Walsh calls off talks with Wynn, Mohegan

Oddly worded letter raises doubt about future talks

Boston Mayor Marty Walsh is unilaterally calling off all mitigation negotiations with the two companies vying to build a casino on the city’s border until after the Massachusetts Gaming Commission rules on his request to postpone any licensing decisions until after a ballot question repealing the state gaming law is voted on in November.

The move by the city throws yet another wrench into the casino licensing process but could put Boston in an awkward negotiating position if the Gaming Commission balks at more delays.

Wynn Enterprises, which wants to build a casino in Everett, is scheduled to go to arbitration with Boston on Wednesday on a surrounding community agreement. If the commission rejects Walsh’s bid for a delay, the city could be left entering arbitration without its own proposed agreement on the table. That could possibly mean that Wynn could effectively impose its own terms by default; a surrounding community agreement would be worth millions of dollars to Boston.

A spokeswoman for the Gaming Commission said the agency’s commissioners will attempt to sort out all the issues surrounding Boston’s request and its surrounding community agreements at the Wednesday meeting.

The city’s intention to stop negotiating was communicated on Monday to Wynn and Mohegan Sun, which wants to build a casino in Revere adjacent to the Suffolk Downs racetrack. A copy of the letter, signed by Boston Corporation Counsel Eugene O’Flaherty, was also sent to the Gaming Commission.

In his letter, O’Flaherty said the city intends to argue on Wednesday on behalf of its motion to stay all proceedings until after the November election. O’Flaherty said the city considers all negotiation and arbitration deadlines with the casino developers to be suspended until the commission renders its decision.

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Bruce Mohl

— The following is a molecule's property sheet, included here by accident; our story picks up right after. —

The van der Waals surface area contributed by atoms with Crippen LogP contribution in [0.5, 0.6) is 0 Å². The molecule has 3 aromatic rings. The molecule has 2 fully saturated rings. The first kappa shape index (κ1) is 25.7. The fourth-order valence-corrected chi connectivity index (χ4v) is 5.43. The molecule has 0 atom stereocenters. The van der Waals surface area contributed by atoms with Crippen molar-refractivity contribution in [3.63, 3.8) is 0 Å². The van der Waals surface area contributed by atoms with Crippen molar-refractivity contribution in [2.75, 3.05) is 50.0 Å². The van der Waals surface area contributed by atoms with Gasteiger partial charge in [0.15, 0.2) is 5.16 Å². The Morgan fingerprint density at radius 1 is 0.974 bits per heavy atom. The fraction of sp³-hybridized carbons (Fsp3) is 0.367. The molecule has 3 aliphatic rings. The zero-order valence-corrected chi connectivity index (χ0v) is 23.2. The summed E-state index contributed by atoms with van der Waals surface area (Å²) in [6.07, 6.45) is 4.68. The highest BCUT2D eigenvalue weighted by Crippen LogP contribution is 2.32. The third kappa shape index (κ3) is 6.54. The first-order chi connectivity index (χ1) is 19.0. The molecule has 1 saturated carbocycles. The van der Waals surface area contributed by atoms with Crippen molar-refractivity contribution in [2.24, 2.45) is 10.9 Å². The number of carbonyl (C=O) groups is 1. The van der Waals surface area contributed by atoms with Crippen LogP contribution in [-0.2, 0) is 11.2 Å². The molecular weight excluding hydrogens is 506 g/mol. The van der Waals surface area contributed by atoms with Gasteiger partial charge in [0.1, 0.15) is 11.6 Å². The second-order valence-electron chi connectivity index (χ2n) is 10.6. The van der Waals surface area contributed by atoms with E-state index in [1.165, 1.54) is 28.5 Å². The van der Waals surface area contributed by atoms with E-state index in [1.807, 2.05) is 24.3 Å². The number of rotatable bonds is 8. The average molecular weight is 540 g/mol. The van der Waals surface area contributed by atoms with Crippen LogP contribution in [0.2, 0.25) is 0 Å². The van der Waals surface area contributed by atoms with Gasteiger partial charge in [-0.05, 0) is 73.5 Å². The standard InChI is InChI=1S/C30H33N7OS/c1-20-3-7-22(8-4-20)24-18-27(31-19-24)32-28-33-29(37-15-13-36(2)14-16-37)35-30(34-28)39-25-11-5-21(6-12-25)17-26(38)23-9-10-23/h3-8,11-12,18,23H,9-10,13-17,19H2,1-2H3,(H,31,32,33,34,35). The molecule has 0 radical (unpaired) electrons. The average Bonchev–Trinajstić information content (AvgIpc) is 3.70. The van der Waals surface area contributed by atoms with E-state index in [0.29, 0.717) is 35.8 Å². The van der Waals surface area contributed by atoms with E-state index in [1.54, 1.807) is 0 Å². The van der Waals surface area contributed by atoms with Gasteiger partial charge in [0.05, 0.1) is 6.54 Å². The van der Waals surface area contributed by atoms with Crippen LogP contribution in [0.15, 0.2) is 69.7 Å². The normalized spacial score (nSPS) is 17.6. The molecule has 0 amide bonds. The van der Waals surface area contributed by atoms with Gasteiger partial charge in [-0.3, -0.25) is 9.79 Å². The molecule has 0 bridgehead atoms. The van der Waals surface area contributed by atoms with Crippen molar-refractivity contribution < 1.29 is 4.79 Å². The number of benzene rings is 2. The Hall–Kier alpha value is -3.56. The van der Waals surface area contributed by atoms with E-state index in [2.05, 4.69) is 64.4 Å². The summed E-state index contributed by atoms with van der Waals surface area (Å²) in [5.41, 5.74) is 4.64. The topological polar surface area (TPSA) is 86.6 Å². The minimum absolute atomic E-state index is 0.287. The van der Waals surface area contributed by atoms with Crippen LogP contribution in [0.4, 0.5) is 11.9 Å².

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About Bruce Mohl

Bruce Mohl is the editor of CommonWealth magazine. Bruce came to CommonWealth from the Boston Globe, where he spent nearly 30 years in a wide variety of positions covering business and politics. He covered the Massachusetts State House and served as the Globe’s State House bureau chief in the late 1980s. He also reported for the Globe’s Spotlight Team, winning a Loeb award in 1992 for coverage of conflicts of interest in the state’s pension system. He served as the Globe’s political editor in 1994 and went on to cover consumer issues for the newspaper. At CommonWealth, Bruce helped launch the magazine’s website and has written about a wide range of issues with a special focus on politics, tax policy, energy, and gambling. Bruce is a graduate of Ohio Wesleyan University and the Fletcher School of Law and Diplomacy at Tufts University. He lives in Dorchester.

About Bruce Mohl

Bruce Mohl is the editor of CommonWealth magazine. Bruce came to CommonWealth from the Boston Globe, where he spent nearly 30 years in a wide variety of positions covering business and politics. He covered the Massachusetts State House and served as the Globe’s State House bureau chief in the late 1980s. He also reported for the Globe’s Spotlight Team, winning a Loeb award in 1992 for coverage of conflicts of interest in the state’s pension system. He served as the Globe’s political editor in 1994 and went on to cover consumer issues for the newspaper. At CommonWealth, Bruce helped launch the magazine’s website and has written about a wide range of issues with a special focus on politics, tax policy, energy, and gambling. Bruce is a graduate of Ohio Wesleyan University and the Fletcher School of Law and Diplomacy at Tufts University. He lives in Dorchester.

The letter then added a final, oddly worded line that seemed to imply the city might not negotiate with the casino developers regardless of how the Gaming Commission rules. “Pending the outcome of the city’s motion, the city presently does not intend to participate in negotiation and arbitration regarding the surrounding community issue,” O’Flaherty wrote.

Efforts to reach city officials and the two casino developers were unsuccessful.